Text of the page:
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Heating, Cooling and Ventilating Your Greenhouse

By: Chris Hogan MSc - Updated: 3 Sep 2010 | comments*Discuss
 
Greenhouse Cooling Ventilation Heating

First time greenhouse owners might be a little confused by the need to heat a greenhouse. After all, isn’t the main point that they make use of the sun's rays to heat up the inside, to grow plants earlier in the season?

Importance of Heating and Cooling

That's true, but in the winter and early spring the sun's rays are too low to have any great effect and of course the temperature plummets at night time. So heating is needed to protect the plants, particularly young seedlings not yet frost hardened and not ready to be planted out.

In the height of the summer the opposite happens and the greenhouse becomes a sauna, so cooling is the order of the day. Ventilation aids off cooling but is also important in its own right, fighting off condensation, even in cold weather. Wooden greenhouses retain heat more than aluminium framed ones so temperature fluctuations are not as extreme.

Electric Heating

The options for heating a greenhouse depend on what power sources are available. If you have an electrical supply in the greenhouse then you can plug in a fan heater or an oil-filled radiator. Radiant heaters aren't such a good idea as plant material could drift in the night and start a fire.

You can use overhead infra-red radiant heaters, just be careful where you site them or you could get a very hot head yourself! But one advantage of having electric power is that you can have heated mats or cables under the soil to provide localised heat.

Oil-filled radiators are quite expensive to run but very safe and can have thermostats and timers so they are very controllable. High-end ones also have a frost control setting so they can be set to come on only if there is a threat of frost.

Non-Electric Heating Options

Without electricity you are restricted to heaters that have their own fuel source like coal, wood, gas or paraffin. Obviously the risk of fire is high with some of these heaters, solid fuel and wood in particular. Stoves of this type are really only viable in larger greenhouses with a proper solid floor to put them on and the room to have plenty of space around them.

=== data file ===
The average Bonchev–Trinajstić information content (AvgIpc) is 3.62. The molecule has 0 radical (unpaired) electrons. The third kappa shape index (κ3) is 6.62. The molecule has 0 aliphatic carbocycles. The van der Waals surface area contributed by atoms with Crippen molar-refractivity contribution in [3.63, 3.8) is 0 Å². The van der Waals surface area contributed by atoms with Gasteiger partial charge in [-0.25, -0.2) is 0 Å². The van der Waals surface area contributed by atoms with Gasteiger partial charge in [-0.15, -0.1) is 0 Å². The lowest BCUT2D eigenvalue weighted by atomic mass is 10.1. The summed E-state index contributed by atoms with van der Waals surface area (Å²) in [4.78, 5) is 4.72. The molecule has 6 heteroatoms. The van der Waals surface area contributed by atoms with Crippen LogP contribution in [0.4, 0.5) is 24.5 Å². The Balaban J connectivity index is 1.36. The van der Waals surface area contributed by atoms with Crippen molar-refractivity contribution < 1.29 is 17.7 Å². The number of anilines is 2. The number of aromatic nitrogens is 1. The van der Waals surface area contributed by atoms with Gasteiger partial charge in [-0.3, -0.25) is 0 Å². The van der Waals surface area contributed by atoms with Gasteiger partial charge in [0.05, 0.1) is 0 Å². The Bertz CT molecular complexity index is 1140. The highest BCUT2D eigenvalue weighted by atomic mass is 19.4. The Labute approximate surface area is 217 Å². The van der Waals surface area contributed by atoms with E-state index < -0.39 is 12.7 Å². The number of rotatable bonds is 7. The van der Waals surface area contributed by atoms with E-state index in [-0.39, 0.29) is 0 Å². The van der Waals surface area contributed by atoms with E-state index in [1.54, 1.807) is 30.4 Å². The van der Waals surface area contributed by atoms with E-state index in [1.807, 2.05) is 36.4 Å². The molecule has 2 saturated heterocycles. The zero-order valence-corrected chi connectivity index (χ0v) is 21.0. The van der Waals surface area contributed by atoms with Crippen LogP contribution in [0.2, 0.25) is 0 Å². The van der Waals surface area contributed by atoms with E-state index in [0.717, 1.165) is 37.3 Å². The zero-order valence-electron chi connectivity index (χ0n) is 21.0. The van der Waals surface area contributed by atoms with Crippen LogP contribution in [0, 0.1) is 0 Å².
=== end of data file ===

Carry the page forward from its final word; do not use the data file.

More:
Many small paraffin fuelled heaters are enough to heat a small greenhouse but have small reservoirs, so in winter you can be filling them up every day. So larger ones are easier to use, but make sure they are vented so that fumes are taken outside.

Ventilation is Important

This is another point where ventilation becomes important. All but the cheapest greenhouses should come with an opening window or vent of some kind but often it's not enough or it's in the wrong place. Louvre windows are common but they are very bad at letting in drafts in the winter so are best avoided.

There should be at least one vent high up in the roof. Hot air rises so that's where you need the escape points. An automatically opening vent, tripped by a temperature sensor, is a bit of a luxury but worth its weight in gold if the greenhouse is left unattended for a while, when you're on your summer holidays, for example.

Cooling is usually down to introducing blinds to cut down the effects of the sun in the height of summer. Blinds can be used in roof sections and it's worth finding out if blinds are an option for the greenhouse you buy, even if you don't buy them straight away. Fitting blinds to a greenhouse that doesn't have places for the fittings can be very frustrating.

Consider a Fan

Finally, regardless of the heating and ventilation methods you go for, consider installing a fan. Whatever sources of heat you have the fan will distribute heat and moisture equally around the greenhouses, ensuing it passes ventilation points too.

While not adding anything in itself the fan helps to make all the other systems just that little bit more effective.

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